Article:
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Atlantic Canadian English is a class of Canadian English dialects spoken in the Atlantic provinces of Canada and is notably distinct from Standard Canadian English. Atlantic Canadian English comprises Canadian Maritime English and Newfoundland English. It is mostly influenced by British and Irish English, Irish and Scottish Gaelic, and some Acadian French. Atlantic Canada is the Easternmost region of Canada, comprising four provinces located on the Atlantic coast - the three Maritime provinces: Nova Scotia, New Brunswick, and Prince Edward Island, as well as Newfoundland and Labrador. The population of the Atlantic Provinces in 2016 was about 2,300,000 on a land area of approximately half a million square kilometres, with Nova Scotia being the most populous province, and its capital, Halifax, the most populous city.
Canadian English owes its very existence to important historical events, especially: the Treaty of Paris of 1763. English was first spoken in Canada in the 17th century, in seasonal fishing communities along the Atlantic coast, including the island of Newfoundland, and at fur trade posts around Hudson Bay. Treated as a marker of upper-class prestige in the 19th century and the early part of the 20th, Canadian dainty was marked by the use of some features of British English pronunciation, resulting in an accent similar to the Trans-Atlantic accent known in the United States. Students in school were not permitted to use Gaelic, upon threat of punishment for not using the King's English, and thus Gaelic fell into disuse. This accent faded in prominence following World War II, when it became stigmatized as pretentious, and is now almost never heard in contemporary Canadian life outside of archival recordings used in film, television or radio documentaries.
The Atlas of North American English (2006) revealed many of the sound changes active within Atlantic Canadian English, including the fronting of // and full Canadian raising. This means the diphthongs /aɪ/ and /aʊ/ are raised to, respectively, [ʌɪ] and [ʌʊ] before voiceless consonants like /p/, /t/, /k/, /s/, /f/. In all Atlantic Canadian English, // (the "short a sound") is raised before nasal consonants. This is strongly true in Nova Scotia's Sydney English specifically, which also features a merger of // and // (e.g. making haggle sound like Hagel). This merger, typical of Standard Canadian English as well, is not typical however of the rest of Atlantic Canadian English. Nova's Scotia's Halifax English and New Brunswick's Saint John English show a New York City-like æ split (so bad and bag have a different vowel sound than bat and back). Nova Scotia's Lunenburg English may show non-rhotic behaviour. An influence of Irish and Scottish English features is noticeable in Newfoundland English, including a fronting of //~//, the cheer–chair merger, the line–loin merger, and a distinct lack of the marry–merry merger. Nova Scotia English generally has a conservative // compared with other Canadian English.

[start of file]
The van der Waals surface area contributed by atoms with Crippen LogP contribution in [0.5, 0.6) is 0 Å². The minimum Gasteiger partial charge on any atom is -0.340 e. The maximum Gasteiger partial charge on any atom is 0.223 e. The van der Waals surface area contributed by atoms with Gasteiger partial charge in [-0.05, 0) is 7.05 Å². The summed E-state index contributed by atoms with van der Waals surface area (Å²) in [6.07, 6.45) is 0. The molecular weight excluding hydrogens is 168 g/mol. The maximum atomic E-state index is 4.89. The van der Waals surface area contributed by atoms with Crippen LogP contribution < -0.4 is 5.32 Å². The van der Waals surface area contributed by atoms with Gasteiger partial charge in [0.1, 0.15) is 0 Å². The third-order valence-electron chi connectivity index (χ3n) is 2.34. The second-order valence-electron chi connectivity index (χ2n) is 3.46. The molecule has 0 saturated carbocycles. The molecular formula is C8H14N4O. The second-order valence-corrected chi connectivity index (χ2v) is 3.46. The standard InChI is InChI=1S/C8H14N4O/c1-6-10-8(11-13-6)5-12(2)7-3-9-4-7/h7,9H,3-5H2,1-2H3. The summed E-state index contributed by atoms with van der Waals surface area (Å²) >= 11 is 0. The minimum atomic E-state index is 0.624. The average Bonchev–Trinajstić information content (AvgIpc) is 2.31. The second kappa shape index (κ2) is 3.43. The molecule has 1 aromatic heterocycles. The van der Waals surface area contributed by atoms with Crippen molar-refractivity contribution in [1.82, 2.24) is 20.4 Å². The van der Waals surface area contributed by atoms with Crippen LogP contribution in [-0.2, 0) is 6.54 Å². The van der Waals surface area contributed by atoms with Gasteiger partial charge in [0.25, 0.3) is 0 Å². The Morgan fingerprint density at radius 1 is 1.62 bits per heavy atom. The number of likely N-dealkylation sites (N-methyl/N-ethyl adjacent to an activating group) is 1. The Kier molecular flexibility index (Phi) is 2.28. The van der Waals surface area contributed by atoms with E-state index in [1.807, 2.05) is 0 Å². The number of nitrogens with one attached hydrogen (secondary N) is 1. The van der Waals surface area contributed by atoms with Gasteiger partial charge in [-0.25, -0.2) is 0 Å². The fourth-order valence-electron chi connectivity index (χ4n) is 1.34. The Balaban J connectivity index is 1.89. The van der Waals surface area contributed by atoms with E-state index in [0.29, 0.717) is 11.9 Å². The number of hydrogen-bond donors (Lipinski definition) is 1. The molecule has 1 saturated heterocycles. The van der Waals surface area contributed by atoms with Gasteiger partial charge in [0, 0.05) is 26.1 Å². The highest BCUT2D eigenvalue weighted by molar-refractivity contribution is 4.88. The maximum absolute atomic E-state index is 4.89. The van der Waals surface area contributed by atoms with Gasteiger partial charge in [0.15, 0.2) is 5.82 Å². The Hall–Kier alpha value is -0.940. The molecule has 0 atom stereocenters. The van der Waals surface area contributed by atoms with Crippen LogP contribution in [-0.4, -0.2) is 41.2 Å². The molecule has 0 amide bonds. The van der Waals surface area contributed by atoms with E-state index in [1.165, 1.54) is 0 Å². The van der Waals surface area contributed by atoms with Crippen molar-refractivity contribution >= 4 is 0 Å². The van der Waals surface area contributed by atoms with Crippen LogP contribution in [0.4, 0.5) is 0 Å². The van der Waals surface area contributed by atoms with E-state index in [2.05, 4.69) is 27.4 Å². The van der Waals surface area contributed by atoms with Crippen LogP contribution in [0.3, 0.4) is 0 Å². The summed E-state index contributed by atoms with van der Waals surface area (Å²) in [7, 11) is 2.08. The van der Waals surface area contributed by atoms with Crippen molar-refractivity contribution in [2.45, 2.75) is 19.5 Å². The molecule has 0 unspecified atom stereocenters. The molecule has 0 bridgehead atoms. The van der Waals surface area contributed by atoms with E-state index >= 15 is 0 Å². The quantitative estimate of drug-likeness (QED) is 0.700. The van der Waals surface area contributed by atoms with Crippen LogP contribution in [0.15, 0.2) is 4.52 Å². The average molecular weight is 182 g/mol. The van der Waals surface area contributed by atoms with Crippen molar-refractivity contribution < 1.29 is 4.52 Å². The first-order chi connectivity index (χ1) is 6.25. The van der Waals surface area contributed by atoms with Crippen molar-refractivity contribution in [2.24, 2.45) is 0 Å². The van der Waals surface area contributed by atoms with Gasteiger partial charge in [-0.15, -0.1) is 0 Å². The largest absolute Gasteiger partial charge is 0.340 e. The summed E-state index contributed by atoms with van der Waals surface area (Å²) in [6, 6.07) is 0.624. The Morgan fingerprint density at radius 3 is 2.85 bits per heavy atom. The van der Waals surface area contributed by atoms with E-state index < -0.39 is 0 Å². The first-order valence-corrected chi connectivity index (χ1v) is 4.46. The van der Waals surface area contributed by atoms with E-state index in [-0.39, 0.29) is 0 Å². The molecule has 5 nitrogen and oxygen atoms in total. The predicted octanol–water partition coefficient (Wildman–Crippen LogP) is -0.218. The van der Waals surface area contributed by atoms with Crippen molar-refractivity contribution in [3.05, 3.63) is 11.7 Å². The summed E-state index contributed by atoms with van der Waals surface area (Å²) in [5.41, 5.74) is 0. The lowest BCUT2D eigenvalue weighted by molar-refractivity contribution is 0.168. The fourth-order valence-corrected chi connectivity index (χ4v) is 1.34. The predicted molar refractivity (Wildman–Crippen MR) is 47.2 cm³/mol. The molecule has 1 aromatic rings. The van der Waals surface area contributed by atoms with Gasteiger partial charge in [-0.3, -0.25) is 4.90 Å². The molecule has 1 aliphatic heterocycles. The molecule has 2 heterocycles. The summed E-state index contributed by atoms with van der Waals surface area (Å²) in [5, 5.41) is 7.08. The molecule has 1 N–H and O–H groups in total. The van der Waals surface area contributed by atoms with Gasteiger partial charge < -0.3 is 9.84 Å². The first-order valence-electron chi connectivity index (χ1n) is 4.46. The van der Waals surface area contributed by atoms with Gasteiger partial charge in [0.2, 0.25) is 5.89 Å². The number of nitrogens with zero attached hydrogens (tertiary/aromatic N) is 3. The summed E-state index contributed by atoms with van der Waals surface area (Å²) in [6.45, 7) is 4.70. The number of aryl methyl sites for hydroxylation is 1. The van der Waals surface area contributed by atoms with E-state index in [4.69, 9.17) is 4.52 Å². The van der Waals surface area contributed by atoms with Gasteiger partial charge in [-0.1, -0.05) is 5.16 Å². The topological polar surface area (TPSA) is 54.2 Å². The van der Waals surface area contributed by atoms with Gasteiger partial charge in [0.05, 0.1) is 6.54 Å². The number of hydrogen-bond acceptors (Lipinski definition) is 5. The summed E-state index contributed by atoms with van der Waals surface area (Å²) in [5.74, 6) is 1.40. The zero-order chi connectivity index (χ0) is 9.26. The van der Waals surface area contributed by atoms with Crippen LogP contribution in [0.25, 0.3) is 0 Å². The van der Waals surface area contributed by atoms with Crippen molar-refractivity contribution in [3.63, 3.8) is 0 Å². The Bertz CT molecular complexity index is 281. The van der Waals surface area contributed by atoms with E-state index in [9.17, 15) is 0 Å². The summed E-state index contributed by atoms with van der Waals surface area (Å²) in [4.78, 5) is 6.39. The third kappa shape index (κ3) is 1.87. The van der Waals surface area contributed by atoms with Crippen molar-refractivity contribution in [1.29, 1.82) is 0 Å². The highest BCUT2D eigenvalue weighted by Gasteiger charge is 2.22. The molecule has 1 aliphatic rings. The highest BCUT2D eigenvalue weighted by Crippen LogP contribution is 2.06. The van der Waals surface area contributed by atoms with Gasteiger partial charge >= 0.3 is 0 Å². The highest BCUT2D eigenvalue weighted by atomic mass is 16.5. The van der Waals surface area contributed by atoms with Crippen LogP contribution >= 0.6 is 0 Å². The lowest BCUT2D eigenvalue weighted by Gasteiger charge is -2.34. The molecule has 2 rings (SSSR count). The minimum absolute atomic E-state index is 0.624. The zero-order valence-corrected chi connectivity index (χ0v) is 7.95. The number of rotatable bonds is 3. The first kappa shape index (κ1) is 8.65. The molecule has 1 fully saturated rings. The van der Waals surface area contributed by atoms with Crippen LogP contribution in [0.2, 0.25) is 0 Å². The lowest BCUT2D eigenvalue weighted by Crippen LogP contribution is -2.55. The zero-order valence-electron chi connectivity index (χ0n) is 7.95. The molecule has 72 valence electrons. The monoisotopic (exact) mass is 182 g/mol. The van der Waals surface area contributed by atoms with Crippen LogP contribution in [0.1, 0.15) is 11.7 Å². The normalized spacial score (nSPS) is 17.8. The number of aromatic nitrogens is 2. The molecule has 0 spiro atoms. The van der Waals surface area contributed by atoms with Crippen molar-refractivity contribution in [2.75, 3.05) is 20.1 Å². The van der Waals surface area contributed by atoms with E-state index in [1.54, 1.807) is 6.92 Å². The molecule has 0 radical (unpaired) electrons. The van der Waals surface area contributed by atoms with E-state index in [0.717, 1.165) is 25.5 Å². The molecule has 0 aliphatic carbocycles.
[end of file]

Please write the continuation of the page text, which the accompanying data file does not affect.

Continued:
The flapping of intervocalic /t/ and /d/ to an alveolar tap [ɾ] between vowels, as well as pronouncing it as a glottal stop [ʔ], is less common in the Maritimes than elsewhere in Canada, so that "battery" is pronounced [ˈbætɹi] instead of with a glottal stop. The varied, but similar, Maritimer accents are influenced by an overwhelming majority of early Scottish and Irish immigration namely in the regions of Saint John, Miramichi, Cape Breton and parts of Halifax.
The phonology of Maritimer English has some unique features:
Since Canadian Raising only occurs before the voiceless consonants /p/, /k/, /f/, /t/, /θ/, /s/, Canadian English distinguishes the raised and unraised vowels in pairs of words like type v. tie, write v. ride, spike v. spy, shout v. loud, south v. sound, or house v. how.
The interrogative "right?", raised to [ˈrʌɪt], is also used as an adverb, as in "It was right foggy today!". This sense may be influenced by Welsh word "reit" [ˈrəɪt], which means "very, rather, or considerably". "Right" is often, though less today than before,[when?] used with this meaning in the American South, too. "Some" is used as an adverb as well, especially in Nova Scotia, as in "This cake is some good!". Another example is "s'pose" or "s'poseda" for "suppose" or "supposed to". Such expressions tend to be widely used in the rural Maritimes, but are less common in urban areas.
Terminal hard consonants are often dropped from pronunciation when found in sentences. "Ol'" rather than "old", "col'" rather than "cold", "tha'" rather than "that", "suppose'" rather than "supposed." (with the -s pronounced softly, rather than as a -z). When it is pronounced it is softly, almost imperceptibly.